When we asked her what she would do as president, she said, "I think that I've been very clear that I want to start withdrawing troops as soon as I responsibly can, once I become president. I along with everyone who is serving in the Congress now, other than Rep. [Dennis] Kucinich, has voted to both withdraw and for continuing missions -- the length of which is not determined in anything that we have set forth yet."
Speaking about both changing course on the war and on U.S. interrogation policy of enemy combatants, she stressed that she is not prepared to make promises now that she might not be able to keep once she sees the issues from inside the White House. So when confronted by her rivals or by reporters to be more specific about the size of the force she would keep in Iraq or the pace of a potential draw down, she declines to answer.
"It's one of these questions that I know what the satisfying answer would be -- saying, oh my gosh, they'll be out tomorrow or they'll be out in three months or they'll be out in a year, whatever," she said.
"I have tried to be as clear as I possibly can -- voting and speaking -- about my intention to do everything I can to end this war in a responsible and expeditious manner," she added. "But I think I've also been honest in saying I've got to get in there. I want to be as committed to getting out as quickly as I can but as clear that I have to look at all of these problems we're going to face"
When we asked about her capacity to unite the country, it was apparent again how much she is thinking beyond the campaign itself. "I think that it will be one of my biggest jobs as president because if we don't become united we will not be able to meet the challenges we faced here at home and around the world."
She argued to us that she is uniquely equipped to unite a country divided along ideological lines, and she expressed her belief that her own perseverance in the face of attacks creates a combination of toughness and resilience that eventually may earn the admiration and possibly the cooperation of at least some of her political opponents.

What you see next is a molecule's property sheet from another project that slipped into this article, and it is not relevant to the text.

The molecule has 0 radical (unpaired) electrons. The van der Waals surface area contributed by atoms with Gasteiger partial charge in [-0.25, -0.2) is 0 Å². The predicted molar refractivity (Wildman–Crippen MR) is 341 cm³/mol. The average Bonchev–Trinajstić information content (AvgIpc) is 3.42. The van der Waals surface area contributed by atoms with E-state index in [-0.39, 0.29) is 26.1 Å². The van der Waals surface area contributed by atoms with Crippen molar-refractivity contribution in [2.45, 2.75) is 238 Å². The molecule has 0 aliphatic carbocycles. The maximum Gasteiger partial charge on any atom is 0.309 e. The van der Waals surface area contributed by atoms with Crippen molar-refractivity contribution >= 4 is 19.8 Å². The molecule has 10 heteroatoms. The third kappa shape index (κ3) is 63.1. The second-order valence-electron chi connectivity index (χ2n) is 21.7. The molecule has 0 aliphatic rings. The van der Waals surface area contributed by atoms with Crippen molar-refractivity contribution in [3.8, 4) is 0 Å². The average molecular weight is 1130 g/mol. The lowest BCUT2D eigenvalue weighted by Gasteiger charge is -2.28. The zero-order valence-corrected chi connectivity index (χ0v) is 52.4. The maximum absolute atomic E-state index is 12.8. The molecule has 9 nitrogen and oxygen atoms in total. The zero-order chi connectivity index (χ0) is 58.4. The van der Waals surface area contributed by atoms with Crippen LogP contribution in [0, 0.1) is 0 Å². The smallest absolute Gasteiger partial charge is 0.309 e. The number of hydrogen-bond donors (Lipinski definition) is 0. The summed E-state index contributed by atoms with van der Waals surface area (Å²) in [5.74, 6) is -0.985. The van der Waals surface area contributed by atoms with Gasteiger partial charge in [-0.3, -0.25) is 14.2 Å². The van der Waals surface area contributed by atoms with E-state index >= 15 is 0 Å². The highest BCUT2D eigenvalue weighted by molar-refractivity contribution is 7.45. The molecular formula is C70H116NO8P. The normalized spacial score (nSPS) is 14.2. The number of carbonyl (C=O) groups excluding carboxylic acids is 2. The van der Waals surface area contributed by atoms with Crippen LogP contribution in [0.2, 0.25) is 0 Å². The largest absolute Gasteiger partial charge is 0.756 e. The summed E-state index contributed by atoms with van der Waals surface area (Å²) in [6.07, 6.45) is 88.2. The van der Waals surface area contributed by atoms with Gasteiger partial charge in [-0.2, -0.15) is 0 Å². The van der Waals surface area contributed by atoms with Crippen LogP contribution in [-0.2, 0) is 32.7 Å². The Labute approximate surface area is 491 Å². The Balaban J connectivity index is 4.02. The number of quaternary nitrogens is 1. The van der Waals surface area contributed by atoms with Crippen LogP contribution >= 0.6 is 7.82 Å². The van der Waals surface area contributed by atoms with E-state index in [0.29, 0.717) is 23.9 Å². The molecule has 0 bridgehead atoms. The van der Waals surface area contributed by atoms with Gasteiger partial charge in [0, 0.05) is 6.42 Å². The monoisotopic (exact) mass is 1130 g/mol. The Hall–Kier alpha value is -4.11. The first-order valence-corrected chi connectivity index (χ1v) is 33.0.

Her analysis of why she thinks she can move the country beyond the polarizing politics that have defined both her husband's presidency and Bush's will be challenged by many, including Democrats who want to deny her the nomination. They will argue that she has been through too much ever to truly become a uniter.
They will also say that she is too combative in her own right to play the role of uniter. She flashed that combativeness on Sunday in Iowa when she was challenged by a voter over her support for an amendment urging the Bush administration to label the Iranian Revolution Guard as a terrorist organization. Clinton accused her questioner of being part of an organized effort to embarrass her with incorrect information. He denied the charge and she apologized -- but a testy exchange ensued nonetheless.
So some big questions remain about her possible presidency. But there is no doubt that Clinton is someone who, as she battles to win the nomination, and if successful, the general election, is thinking hard about what it takes to build a successful presidency. She may turn out to be wrong in her assumptions and conclusions, but if elected, she won't be asking her advisers, "Now what?"
Listen to excerpts of the interview with Clinton here.